If the optimal solution of the LP relaxation consists only of integer values, then the optimal solution of the LP relaxation will be the optimal solution for the IP problem.
Otherwise, if the IP problem is defined by a system such as the optimization problem (1), the optimal solution of the LP relaxation provides a lower bound for the IP problem. In such a case, one of the noninteger values of the optimal solution of the LP relaxation can be chosen (e.g., x_{j}=a), with two new subproblems being defined by adding the conditions x_{j}≦[a] and x_{j}≧[a]+1 to the system, where [a] denotes the integer part of a. Then, the two new subproblems need to be solved. By continuing this procedure, the subproblems of the original IP problem are defined. Once an integer optimal solution for the LP relaxation of a subproblem is found, that solution gives us an upper bound for the IP problem. After finding such an integer solution, any subproblem is eliminated whose (LP relaxation) lower bound is larger than the upper bound provided by some other subproblem. This procedure is continued until all subproblems are eliminated or an integer optimal solution is found for the corresponding LP relaxation problem. At the end, the optimal solution for the IP problem is the best of the optimal integer solutions of the subproblems.
The above procedure can be generalized as follows. To begin the BranchandBound method, the following acts need to be performed:

 Partitioning a problem P into a collection P_{1}, P_{2}, . . . , P_{k }of mutually disjoint subproblems;
 Finding a lower bound for each subproblem P_{j};
 Finding an integer solution for a subclass of subproblems (in this case by obtaining an upper bound); and
 Optionally, determining whether the integer solution is optimal for the corresponding subproblem.
Note that in the case of LP relaxation, whenever an integer solution for a subproblem is found, it is guaranteed that it is an optimal solution for that subproblem. Starting with the original problem P, defined by a system like the optimization problem (1), the M^{th }step of the procedure provides partitions P_{m,1}, P_{m,2}, . . . , P_{m,t }of mutually disjoint subproblems. For each subproblem P_{m,j}, a lower bound L_{m,j }is found and, if possible, an integer solution and corresponding upper bound U_{m,j }is found. Then, a decision is made as to which subproblems P_{m,j }should be eliminated at this step. There are two criteria for this decision:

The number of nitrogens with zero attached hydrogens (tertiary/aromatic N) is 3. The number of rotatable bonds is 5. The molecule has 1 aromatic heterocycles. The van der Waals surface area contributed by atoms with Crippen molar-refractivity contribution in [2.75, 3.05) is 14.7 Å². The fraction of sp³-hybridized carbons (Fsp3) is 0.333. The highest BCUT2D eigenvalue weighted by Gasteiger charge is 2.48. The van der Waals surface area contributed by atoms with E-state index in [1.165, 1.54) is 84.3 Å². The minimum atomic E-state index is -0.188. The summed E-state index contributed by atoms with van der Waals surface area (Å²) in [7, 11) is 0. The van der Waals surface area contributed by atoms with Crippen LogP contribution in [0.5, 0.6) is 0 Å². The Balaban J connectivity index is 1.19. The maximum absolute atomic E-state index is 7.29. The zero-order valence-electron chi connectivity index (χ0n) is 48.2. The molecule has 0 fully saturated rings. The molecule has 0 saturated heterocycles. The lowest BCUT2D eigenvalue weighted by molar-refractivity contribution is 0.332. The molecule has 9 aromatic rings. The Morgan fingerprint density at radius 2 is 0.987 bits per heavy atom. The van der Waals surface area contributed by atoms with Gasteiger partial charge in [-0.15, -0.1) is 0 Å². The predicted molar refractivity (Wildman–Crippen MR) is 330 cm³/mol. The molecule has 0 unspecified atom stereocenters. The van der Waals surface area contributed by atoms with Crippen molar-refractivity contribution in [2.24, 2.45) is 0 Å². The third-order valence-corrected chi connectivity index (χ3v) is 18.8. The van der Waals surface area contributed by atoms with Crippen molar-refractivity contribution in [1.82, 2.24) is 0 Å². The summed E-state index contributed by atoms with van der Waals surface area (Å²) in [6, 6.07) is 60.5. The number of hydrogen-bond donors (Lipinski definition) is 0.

1. The lower bound L_{m,j }is larger than upper bound U_{m,k }of some other subproblem P_{m,k}; and
2. An optimal solution for the subproblem P_{m,j }is found.
In the case of (2) (i.e., optimal solution is found), the record of the best optimal solution of the subproblems is kept. Then, the act of partitioning a problem P into a collection of mutually disjoint subproblems is applied to the remaining subproblems and to find the lower and (if possible) upper bounds for the new subproblems. This procedure is continued until no subproblem remains. Then, the best of the optimal solutions of subproblems is the optimal solution for the original problem.
(4.4) BranchandBound Method of the Present Invention
The BranchandBound algorithm of the present invention is based on the above methods for computing lower and upper bounds for diagnosis. The monotonicity property of the Integer Programming problem is also exploited. The rational behind this approach and its possible advantages over the standard BranchandBound method, are as follows:

 Since the optimal solution is one of the points on the discrete grid of
FIG. 7 , the relaxation phase of the present invention applies directly to the discrete grid. Alternatively, the standard method starts with a much larger set that consists of not only the discrete grid but also all real points inside the polygon.  Using the present invention, for each subproblem, a lower bound in linear time is found. Conversely, the time of LP relaxation of the standard method is O(n^{3}).
 For each subproblem, an upper bound can be found using the present invention. Alternatively, using the standard method, the upper bound is found only in cases where the LP relaxation of the subproblem at hand ends up with an integer solution. Thus, the present invention provides a greater chance of eliminating subproblems with large lower bounds.
 Since the optimal solution is one of the points on the discrete grid of
Before describing the method according to the present invention, a set of useful functions and notation are introduced.
Matrix A is an m×n binary matrix. The columns of A are labeled by the numbers 1, 2, . . . , n, and any subset of these columns is denoted as a subset of {1, 2, . . . , n}. Similar to the traditional BranchandBound method, the algorithm of the present invention is also based on a search of the nodes of a tree. Each node of the search tree has a label of the form:
(M, T_{in}, T_{out}),